I made this little crazy quilt a long time ago. You can let your creativity go wild with abandon when you’re working with all these stitches.
I guess they call them crazy quilts because there doesn’t seem to be any rhyme or reason to how they look. Just a bunch of fabrics sewn together and highlighted with stitching. Like roads that look like they’re going nowhere, but somehow manage to intersect.
Fabric and buttons and thread have made up a big part of my adult life. At about 30, I yearned to have a quilt. But I couldn’t afford to buy one.
So I just started sewing one day. I didn’t have a sewing machine. So everything I made was sewn by hand. I made quilt after quilt. Mostly simple patchwork.
I found true serenity sewing through the three layers, making the quilt sandwich, and binding them together into one piece. I remember my kids kept asking me when I was going to do something besides simple squares.
I just smiled. I liked the way squares find their way back to their beginning. So I just kept cutting square after square. It was peaceful. Cutting squares from fabric scraps. I’d make a template for the sewing line and use a pencil to draw around the clear plastic.
Then I’d line them up on the floor one after another and form a row. I’d sew that one together and lay some more out, and do it again until I decided it was big enough.
By the time my girls were grown up, I branched out to other patterns.
Sometimes I wish I could go back to that place. When I spent my days planting herbs and flowers and sitting on the back porch watching the yard birds.
And oftentimes in the afternoons I’d walk around the corner to an elderly neighbor’s house. She was also a quilter.
One day I went there, to their little farmhouse that set on the edge of the city I lived in then, and she’d made me this big beautiful white doily. The one you often see in the middle of my table.
I wish I’d known then what I know now. That life was really pretty good there, and I shouldn’t have yearned for more all those years ago.
But I was still a young woman, and my husband traveled a lot working.
A man from the past looked me up and called one day from another state. Another chapter of my life. And I foolishly let my heart lead me where my brain probably knew I shouldn’t go.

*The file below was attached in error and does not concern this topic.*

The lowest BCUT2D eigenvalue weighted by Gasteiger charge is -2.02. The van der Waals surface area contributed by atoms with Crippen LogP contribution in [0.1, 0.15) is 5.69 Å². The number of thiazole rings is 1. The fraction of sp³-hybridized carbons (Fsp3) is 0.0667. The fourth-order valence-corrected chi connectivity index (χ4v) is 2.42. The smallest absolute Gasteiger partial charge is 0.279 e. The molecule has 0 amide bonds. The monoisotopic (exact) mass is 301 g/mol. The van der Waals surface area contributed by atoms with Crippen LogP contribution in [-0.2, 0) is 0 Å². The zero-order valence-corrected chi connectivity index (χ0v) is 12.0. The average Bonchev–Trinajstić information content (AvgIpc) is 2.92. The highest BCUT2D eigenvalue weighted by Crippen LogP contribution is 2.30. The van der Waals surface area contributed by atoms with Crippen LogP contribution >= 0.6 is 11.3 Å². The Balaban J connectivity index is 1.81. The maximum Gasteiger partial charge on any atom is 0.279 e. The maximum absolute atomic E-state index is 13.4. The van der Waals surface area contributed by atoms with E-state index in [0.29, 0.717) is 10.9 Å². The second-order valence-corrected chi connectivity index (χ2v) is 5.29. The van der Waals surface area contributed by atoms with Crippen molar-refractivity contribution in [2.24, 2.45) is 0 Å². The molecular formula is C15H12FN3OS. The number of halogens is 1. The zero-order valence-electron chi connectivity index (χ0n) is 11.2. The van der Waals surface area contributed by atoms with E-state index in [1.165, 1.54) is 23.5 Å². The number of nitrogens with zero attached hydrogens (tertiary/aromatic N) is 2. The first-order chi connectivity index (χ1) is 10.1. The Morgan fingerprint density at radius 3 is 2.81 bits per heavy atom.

More led me to years of turmoil. Maybe karma would be more apt. For I truly believe that when you hurt someone, somewhere down the line, it will come back full circle.
Lots of things have happened in the past year or so. People I thought I knew like the back of my hand, ended up turning my heart inside out. And since I just can’t bear to put any more tread on my heart right now, I’ve chosen to stay to myself. To choose not to seek more.
I think I’d rather spend my days alone than be turned inside out again. You know, there comes a time when you just have to do that. You have to put your hand up and say to yourself: Stop. No more.
Sometimes you have to choose a solitary life where the lines are penciled in. And it’s safe not straying outside the lines.
Every year about this time, I mention my mother. Her birthday was a few days ago. If she’s still alive. Sometimes I look across the room at the woman in the frame I picked up at an antique mall. My junk store relatives, I call them. And I pretend that is her. Because I wouldn’t know her if we passed on the street. And I’d just like to have a face for the woman who gave birth to me and left soon after.
Mothers and daughters. Daughters and mothers. A bond like cement. Until cracks appear and weeds grow up between them and push them apart.
More is not always a good thing. For me, more will have to wait until my heart is mended back together. Sewn in sturdy straight lines and knotted off like my quilts.